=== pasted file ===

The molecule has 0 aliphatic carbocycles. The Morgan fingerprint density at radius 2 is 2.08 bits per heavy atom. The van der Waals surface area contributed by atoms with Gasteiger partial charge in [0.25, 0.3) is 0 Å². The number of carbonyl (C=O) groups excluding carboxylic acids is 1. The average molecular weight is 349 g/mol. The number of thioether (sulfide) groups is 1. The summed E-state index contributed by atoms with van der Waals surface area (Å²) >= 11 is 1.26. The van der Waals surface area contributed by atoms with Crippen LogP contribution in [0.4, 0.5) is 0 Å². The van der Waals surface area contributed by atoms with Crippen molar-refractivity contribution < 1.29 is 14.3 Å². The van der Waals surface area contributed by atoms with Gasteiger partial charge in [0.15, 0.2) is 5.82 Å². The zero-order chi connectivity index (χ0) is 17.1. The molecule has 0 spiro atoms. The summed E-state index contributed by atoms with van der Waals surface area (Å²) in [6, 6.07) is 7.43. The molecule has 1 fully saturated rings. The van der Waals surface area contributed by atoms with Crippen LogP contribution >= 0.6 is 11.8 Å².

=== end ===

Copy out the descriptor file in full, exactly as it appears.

The molecule has 0 aliphatic carbocycles. The Morgan fingerprint density at radius 2 is 2.08 bits per heavy atom. The van der Waals surface area contributed by atoms with Gasteiger partial charge in [0.25, 0.3) is 0 Å². The number of carbonyl (C=O) groups excluding carboxylic acids is 1. The average molecular weight is 349 g/mol. The number of thioether (sulfide) groups is 1. The summed E-state index contributed by atoms with van der Waals surface area (Å²) >= 11 is 1.26. The van der Waals surface area contributed by atoms with Crippen LogP contribution in [0.4, 0.5) is 0 Å². The van der Waals surface area contributed by atoms with Crippen molar-refractivity contribution < 1.29 is 14.3 Å². The van der Waals surface area contributed by atoms with Gasteiger partial charge in [0.15, 0.2) is 5.82 Å². The zero-order chi connectivity index (χ0) is 17.1. The molecule has 0 spiro atoms. The summed E-state index contributed by atoms with van der Waals surface area (Å²) in [6, 6.07) is 7.43. The molecule has 1 fully saturated rings. The van der Waals surface area contributed by atoms with Crippen LogP contribution >= 0.6 is 11.8 Å².